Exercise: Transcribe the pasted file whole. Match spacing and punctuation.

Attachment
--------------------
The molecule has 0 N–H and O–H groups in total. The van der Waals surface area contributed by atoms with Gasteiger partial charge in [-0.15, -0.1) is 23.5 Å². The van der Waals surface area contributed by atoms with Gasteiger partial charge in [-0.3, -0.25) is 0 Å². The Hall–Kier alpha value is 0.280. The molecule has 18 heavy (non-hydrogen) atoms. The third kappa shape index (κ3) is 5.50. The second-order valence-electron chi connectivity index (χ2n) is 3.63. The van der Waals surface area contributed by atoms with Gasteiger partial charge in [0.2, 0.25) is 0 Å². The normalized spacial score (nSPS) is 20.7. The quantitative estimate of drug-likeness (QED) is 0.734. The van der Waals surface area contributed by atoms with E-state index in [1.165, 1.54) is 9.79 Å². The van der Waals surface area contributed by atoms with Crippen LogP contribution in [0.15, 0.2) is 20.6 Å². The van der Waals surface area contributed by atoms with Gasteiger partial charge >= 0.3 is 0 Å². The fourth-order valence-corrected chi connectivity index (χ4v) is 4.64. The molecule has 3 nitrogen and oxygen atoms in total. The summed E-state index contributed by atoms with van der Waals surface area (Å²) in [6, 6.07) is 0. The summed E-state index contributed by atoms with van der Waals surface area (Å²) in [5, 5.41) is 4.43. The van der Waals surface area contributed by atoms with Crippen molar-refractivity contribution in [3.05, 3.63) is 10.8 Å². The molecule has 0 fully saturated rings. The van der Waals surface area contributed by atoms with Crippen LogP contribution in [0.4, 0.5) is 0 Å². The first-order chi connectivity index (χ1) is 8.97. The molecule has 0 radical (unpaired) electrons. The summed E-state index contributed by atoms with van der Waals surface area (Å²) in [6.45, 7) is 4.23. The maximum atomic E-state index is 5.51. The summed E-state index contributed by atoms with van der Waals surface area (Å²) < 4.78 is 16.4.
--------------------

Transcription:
The molecule has 0 N–H and O–H groups in total. The van der Waals surface area contributed by atoms with Gasteiger partial charge in [-0.15, -0.1) is 23.5 Å². The van der Waals surface area contributed by atoms with Gasteiger partial charge in [-0.3, -0.25) is 0 Å². The Hall–Kier alpha value is 0.280. The molecule has 18 heavy (non-hydrogen) atoms. The third kappa shape index (κ3) is 5.50. The second-order valence-electron chi connectivity index (χ2n) is 3.63. The van der Waals surface area contributed by atoms with Gasteiger partial charge in [0.2, 0.25) is 0 Å². The normalized spacial score (nSPS) is 20.7. The quantitative estimate of drug-likeness (QED) is 0.734. The van der Waals surface area contributed by atoms with E-state index in [1.165, 1.54) is 9.79 Å². The van der Waals surface area contributed by atoms with Crippen LogP contribution in [0.15, 0.2) is 20.6 Å². The van der Waals surface area contributed by atoms with Gasteiger partial charge >= 0.3 is 0 Å². The fourth-order valence-corrected chi connectivity index (χ4v) is 4.64. The molecule has 3 nitrogen and oxygen atoms in total. The summed E-state index contributed by atoms with van der Waals surface area (Å²) in [6, 6.07) is 0. The summed E-state index contributed by atoms with van der Waals surface area (Å²) in [5, 5.41) is 4.43. The van der Waals surface area contributed by atoms with Crippen molar-refractivity contribution in [3.05, 3.63) is 10.8 Å². The molecule has 0 fully saturated rings. The van der Waals surface area contributed by atoms with Crippen LogP contribution in [0.4, 0.5) is 0 Å². The first-order chi connectivity index (χ1) is 8.97. The molecule has 0 radical (unpaired) electrons. The summed E-state index contributed by atoms with van der Waals surface area (Å²) in [6.45, 7) is 4.23. The maximum atomic E-state index is 5.51. The summed E-state index contributed by atoms with van der Waals surface area (Å²) < 4.78 is 16.4.